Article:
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  1. #1
    New Lounger
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    Win Update causing slow boot time

    Hey folks, I'm new around here and not normally a forum guy, but this issue is killing me.

    So I had some problems after I did a whole bunch of windows updates. Essentially when I turn on or restart my computer it takes about 15-20 seconds longer than usual. You might think it's not a big deal, but with my current setup normally taking about 10 seconds to boot, an additional 15 seconds seems like eons.

    To remedy the situation I reinstalled windows, after which it was back to normal. I reinstalled the updates and am back to where I started. For some reason one of the many updates I was required to install has caused my computer to take a lot more time during windows startup (the extra time takes place during the windows logo animation on the screen at startup)


    I have tried to run system restore to the point where Windows was a fresh install, when it was working fine, but the restore failed.

    After reinstalling each of the updates once again, I started getting an error message when shutting down and booting up. It said some updates failed.

    Anyway, I have finally resorted, to once again, reinstalling Win 7. As soon as it is done I am going to make an image of the computer, at least then I wont have to reinstall from the DVD.


    Though I still do not know why, after doing the updates, my computer takes so much longer to boot up. This has never been the issue in the past, only since I hadnt had my computer for 2 months, and then once I got it back and updated Windows.


    Obviously something is messing with my PC.

    Ive just thought of something that could rule some things out. I am using the "no format non destructive" post from here on windowssecrets.com. That means, it wouldnt have anything to do with drivers or hardware being installed, it would have to be something from Microsoft that changes how the OS starts up.
    Essentially I am going to install each update one at a time (omg Im dreading this) to see which one does it.
    Do any of you have a better solution?



    Any ideas?

    Cheers

  2. #2
    Silver Lounger mrjimphelps's Avatar
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    After doing an image of the fresh install of Windows 7, install some updates, reboot, and see if the problem occurs. If not, make a new image.

    Now install a few more updates, reboot, and see if the problem occurs. If not, make a new image.

    Keep doing this until you see which group of updates caused the problem. Uninstall all of them, reboot, and see if the problem has gone away.

    If uninstalling them doesn't make the problem go away, at least you can restore the newest image and get rid of the problem that way.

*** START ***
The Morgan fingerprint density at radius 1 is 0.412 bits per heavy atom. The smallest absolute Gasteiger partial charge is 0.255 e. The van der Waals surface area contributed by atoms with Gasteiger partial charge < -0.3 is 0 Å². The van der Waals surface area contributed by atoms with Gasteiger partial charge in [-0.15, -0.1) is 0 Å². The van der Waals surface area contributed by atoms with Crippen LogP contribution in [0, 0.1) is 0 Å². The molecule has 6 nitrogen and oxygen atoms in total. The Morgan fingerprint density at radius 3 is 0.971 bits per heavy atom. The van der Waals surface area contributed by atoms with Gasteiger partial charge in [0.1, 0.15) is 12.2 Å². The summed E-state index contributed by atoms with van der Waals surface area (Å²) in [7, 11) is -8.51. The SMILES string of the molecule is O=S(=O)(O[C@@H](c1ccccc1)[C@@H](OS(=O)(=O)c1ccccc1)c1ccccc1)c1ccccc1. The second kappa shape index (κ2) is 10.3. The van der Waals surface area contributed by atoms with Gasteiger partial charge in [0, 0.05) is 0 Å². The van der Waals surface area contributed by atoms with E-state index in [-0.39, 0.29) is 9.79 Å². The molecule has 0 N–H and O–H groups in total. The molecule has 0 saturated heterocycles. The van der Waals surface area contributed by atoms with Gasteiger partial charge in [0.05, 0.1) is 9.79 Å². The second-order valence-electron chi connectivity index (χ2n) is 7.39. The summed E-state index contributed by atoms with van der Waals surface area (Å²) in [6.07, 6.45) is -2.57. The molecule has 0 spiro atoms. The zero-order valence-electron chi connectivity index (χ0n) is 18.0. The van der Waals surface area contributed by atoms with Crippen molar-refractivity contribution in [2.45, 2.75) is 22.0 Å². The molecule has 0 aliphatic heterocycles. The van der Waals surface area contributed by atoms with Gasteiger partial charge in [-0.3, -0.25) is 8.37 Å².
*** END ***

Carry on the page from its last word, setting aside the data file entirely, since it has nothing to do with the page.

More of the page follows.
Now install all Windows updates except for the ones in the questionable group. Reboot, and see if the problem has stayed away. If it has, make a fresh image.

    Now, either try to figure which one of the few updates is the culprit, or hide all of them, so that you don't get snagged in the future.

    And let us know what you found out.

  3. #3
    New Lounger
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    Well that should take an age. Thanks for your input. I guess I dont really have any other choice. Ill let you know what I find out.

    If anyone else has a brilliant idea, Id love to hear it

    Cheers

  4. #4
    New Lounger
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    Ok so Ive reinstalled, and although I turned off automatic updates Windows still installed 2 updates. One is called "Security Update for WIndows 7 for x64-based Systems (KB26214400). And the second is called "Windows Update Agent 7.6.7600.256"
    The computer is now taking the additional 15 seconds to start up.
    Any idea what these are, and why they would cause the slowing of the boot time?

  5. #5
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    Have you tried a clean boot? See How to perform a clean boot in Windows.

    Does the slowness persist over several boots? Several days?

    Joe

  6. #6
    New Lounger
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    Hi Joe
    I havent tried the clean boot, never heard of it, but thanks, Ill look into it.
    The problem does persist over several days each time I boot.
    Fortunately for me I seem to have isolated the issue:
    Realtek 8186 Extensible Wireless Device (ie. my PCI wireless adapter)

    After disabling the adapter in the device manager the computer starts up normally.

    Go figure. Now I just need to find out why and how I can leave it enabled and still start up normally.

    Any suggestions?

  7. #7
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    How did you identify the Wireless adapter as the culprit ?

    Event Viewer may have something on that but a reinstall of the adapter driver may cure the problem or reseating the NIC or trying another slot if not attached to the motherboard as in a laptop.
    Last edited by Sudo15; 2014-03-17 at 05:25.